A Washington Post article by Dan Balz described Rudy Giuliani as "[a]t odds with the majority of his party on abortion, guns and gays," but failed to note that Giuliani has shifted his position on these issues, moving toward more conservative stances on them, since launching his campaign for the 2008 Republican presidential nomination.
In a December 16 article, Washington Post staff writer Dan Balz asserted that "[f]ormer New York Mayor Rudy Giuliani has defied political gravity. At odds with the majority of his [Republican] party on abortion, guns and gays, he has nonetheless led in national polls all year. But as 2008 nears, the question is whether his luck can hold." At no point in the article did Balz describe Giuliani's positions on "abortion, guns and gays," nor did Balz point out that, since launching his 2008 presidential campaign, Giuliani has shifted his position on these three issues, moving toward more conservative stances on them. As Media Matters for America has repeatedly documented (here, here, here, and here) Giuliani has shifted his stance on abortion, going so far as to say "[i]t would be OK to repeal" Roe v. Wade, the 1973 Supreme Court decision finding that the Constitution protects a women's right to an abortion. In addition, Giuliani has changed his position on gun control, backing away from his support of federal gun laws. Further, an August 13 Boston Globe article reported that "Giuliani continues to discard the moderate and liberal positions of his past. The latest is civil unions for same-sex couples, which the Republican presidential candidate has been backing away from in recent months."
While media figures like Balz often report that Giuliani supports abortion rights, as Media Matters has repeatedly documented, Giuliani has said on several occasions that if elected president, he would appoint "strict constructionist" judges and has specifically "pledge[d] to use ... as model appointments" Supreme Court Justices Antonin Scalia and Clarence Thomas, both of whom have declared their support for overturning Roe v. Wade. Indeed, during the May 3 Republican presidential debate Giuliani said that "[i]t would be OK to repeal" Roe v. Wade, but that "[i]t would be also if a strict constructionist judge viewed it as precedent, and I think a judge has to make that decision," as Media Matters documented.
On June 26, the issues section of Giuliani's website (accessed through the Internet Archive) read, "Rudy Giuliani is a strong supporter of the Second Amendment. When he was Mayor of a city suffering an average of almost 2000 murders a year, he protected people by getting illegal handguns out of the hands of criminals. As a result, shootings fell by 72% and the murder rate was cut by two-thirds. But Rudy understands that what works in New York doesn't necessarily work in Mississippi or Montana." By contrast, as mayor, Giuliani supported federal gun control laws that affected all 50 states, as Media Matters documented. Indeed, Giuliani supported the Brady Handgun Violence Prevention Act of 1993 and the national assault weapons ban signed by President Clinton in 1994, which has since expired. Further, on the February 6, 2000, edition of NBC's Meet the Press, Giuliani voiced his support for the uniform licensing of handguns, saying: "[A] person who wants to possess a handgun should pass a written test, should be able to pass a physical test in the actual use of the gun, and should have to demonstrate good moral character and a reason to have the gun. ... [E]ssentially, there should be a uniform law passed by Congress that says that every state has to administer that, the way we say that we're not going to let you drive an automobile if you're too young." More recently, in the November 28 CNN/YouTube Republican presidential candidate debate, Giuliani claimed that the "states can have a little bit of leeway" in establishing gun control regulations" while claiming that the federal government "can impose reasonable regulations ... about criminal background, background of mental instability. ... And if those regulations go beyond that, then those are unconstitutional."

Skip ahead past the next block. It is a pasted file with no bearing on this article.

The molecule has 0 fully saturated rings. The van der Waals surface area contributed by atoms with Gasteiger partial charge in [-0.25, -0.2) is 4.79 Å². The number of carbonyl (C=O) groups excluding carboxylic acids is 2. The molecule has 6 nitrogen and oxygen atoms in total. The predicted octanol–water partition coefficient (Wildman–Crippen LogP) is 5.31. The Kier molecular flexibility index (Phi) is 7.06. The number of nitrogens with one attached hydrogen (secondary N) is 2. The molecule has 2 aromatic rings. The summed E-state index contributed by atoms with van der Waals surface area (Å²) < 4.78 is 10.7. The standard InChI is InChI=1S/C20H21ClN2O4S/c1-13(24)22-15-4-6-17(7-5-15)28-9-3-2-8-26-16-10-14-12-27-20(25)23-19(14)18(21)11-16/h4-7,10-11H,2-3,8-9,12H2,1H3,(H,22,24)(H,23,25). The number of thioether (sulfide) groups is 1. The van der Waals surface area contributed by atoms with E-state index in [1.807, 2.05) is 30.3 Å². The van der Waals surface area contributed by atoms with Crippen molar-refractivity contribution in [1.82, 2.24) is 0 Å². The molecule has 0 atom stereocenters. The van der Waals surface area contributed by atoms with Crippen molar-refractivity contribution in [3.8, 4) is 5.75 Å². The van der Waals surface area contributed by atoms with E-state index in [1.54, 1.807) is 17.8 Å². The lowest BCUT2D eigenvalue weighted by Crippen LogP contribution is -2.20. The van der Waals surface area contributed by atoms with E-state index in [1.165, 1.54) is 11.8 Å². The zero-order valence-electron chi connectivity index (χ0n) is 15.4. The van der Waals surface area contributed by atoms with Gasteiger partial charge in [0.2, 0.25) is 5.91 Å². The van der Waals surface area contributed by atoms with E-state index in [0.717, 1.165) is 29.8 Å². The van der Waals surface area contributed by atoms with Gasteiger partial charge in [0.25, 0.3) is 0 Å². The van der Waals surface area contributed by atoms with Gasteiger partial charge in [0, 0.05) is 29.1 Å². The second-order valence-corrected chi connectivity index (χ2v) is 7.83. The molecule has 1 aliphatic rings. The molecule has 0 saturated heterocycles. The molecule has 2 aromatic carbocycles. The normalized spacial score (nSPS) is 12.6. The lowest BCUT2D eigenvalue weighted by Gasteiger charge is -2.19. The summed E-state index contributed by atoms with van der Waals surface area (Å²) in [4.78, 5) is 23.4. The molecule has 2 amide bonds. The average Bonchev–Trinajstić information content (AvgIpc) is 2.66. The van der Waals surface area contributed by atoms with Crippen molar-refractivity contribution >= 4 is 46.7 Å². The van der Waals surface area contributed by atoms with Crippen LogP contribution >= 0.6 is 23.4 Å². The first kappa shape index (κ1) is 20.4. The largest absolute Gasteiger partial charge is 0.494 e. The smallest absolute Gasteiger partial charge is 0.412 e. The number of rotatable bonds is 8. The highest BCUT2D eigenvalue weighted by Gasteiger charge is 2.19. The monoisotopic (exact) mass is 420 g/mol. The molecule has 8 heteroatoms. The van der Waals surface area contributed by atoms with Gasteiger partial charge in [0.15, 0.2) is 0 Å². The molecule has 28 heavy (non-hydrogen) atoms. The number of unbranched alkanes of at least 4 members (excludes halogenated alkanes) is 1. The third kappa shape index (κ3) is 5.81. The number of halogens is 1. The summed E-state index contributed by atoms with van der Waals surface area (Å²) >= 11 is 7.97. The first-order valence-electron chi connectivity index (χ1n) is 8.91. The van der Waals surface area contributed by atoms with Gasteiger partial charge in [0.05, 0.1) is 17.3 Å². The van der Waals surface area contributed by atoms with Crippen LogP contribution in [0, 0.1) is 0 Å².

Giuliani has also reportedly shifted his stance on civil unions for gay couples. An April 27 New York Sun article reported:
In a startling departure from his previously stated position on civil unions, Mayor Giuliani came out to The New York Sun yesterday evening in opposition to the civil union law just passed by the New Hampshire state Senate.
"Mayor Giuliani believes marriage is between one man and one woman. Domestic partnerships are the appropriate way to ensure that people are treated fairly," the Giuliani campaign said in a written response to a question from the Sun. "In this specific case the law states same sex civil unions are the equivalent of marriage and recognizes same sex unions from outside states. This goes too far and Mayor Giuliani does not support it."
The Sun further reported, "Despite Mr. Giuliani's long history of supporting gay rights -- or rather, because of it -- yesterday's statement is likely to lead many observers to question whether the former mayor is concerned that his socially liberal record and positions aren't flying in the Republican primary."